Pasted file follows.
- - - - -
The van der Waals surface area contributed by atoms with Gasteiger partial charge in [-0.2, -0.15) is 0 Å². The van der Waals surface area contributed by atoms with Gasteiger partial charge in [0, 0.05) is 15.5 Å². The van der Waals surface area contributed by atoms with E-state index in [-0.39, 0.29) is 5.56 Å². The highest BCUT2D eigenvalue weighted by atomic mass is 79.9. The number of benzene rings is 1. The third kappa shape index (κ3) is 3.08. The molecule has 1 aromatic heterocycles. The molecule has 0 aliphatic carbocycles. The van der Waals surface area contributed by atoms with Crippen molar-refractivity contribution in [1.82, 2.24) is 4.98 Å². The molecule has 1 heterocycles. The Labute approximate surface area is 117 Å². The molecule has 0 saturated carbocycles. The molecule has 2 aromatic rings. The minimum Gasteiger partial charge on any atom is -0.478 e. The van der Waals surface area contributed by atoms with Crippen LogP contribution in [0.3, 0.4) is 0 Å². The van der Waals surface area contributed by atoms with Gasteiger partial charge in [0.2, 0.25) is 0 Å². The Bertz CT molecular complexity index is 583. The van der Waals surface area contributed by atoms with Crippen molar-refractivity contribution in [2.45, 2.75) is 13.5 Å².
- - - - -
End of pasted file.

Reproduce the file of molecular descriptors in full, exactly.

The van der Waals surface area contributed by atoms with Gasteiger partial charge in [-0.2, -0.15) is 0 Å². The van der Waals surface area contributed by atoms with Gasteiger partial charge in [0, 0.05) is 15.5 Å². The van der Waals surface area contributed by atoms with E-state index in [-0.39, 0.29) is 5.56 Å². The highest BCUT2D eigenvalue weighted by atomic mass is 79.9. The number of benzene rings is 1. The third kappa shape index (κ3) is 3.08. The molecule has 1 aromatic heterocycles. The molecule has 0 aliphatic carbocycles. The van der Waals surface area contributed by atoms with Crippen molar-refractivity contribution in [1.82, 2.24) is 4.98 Å². The molecule has 1 heterocycles. The Labute approximate surface area is 117 Å². The molecule has 0 saturated carbocycles. The molecule has 2 aromatic rings. The minimum Gasteiger partial charge on any atom is -0.478 e. The van der Waals surface area contributed by atoms with Crippen LogP contribution in [0.3, 0.4) is 0 Å². The van der Waals surface area contributed by atoms with Gasteiger partial charge in [0.2, 0.25) is 0 Å². The Bertz CT molecular complexity index is 583. The van der Waals surface area contributed by atoms with Crippen molar-refractivity contribution in [2.45, 2.75) is 13.5 Å².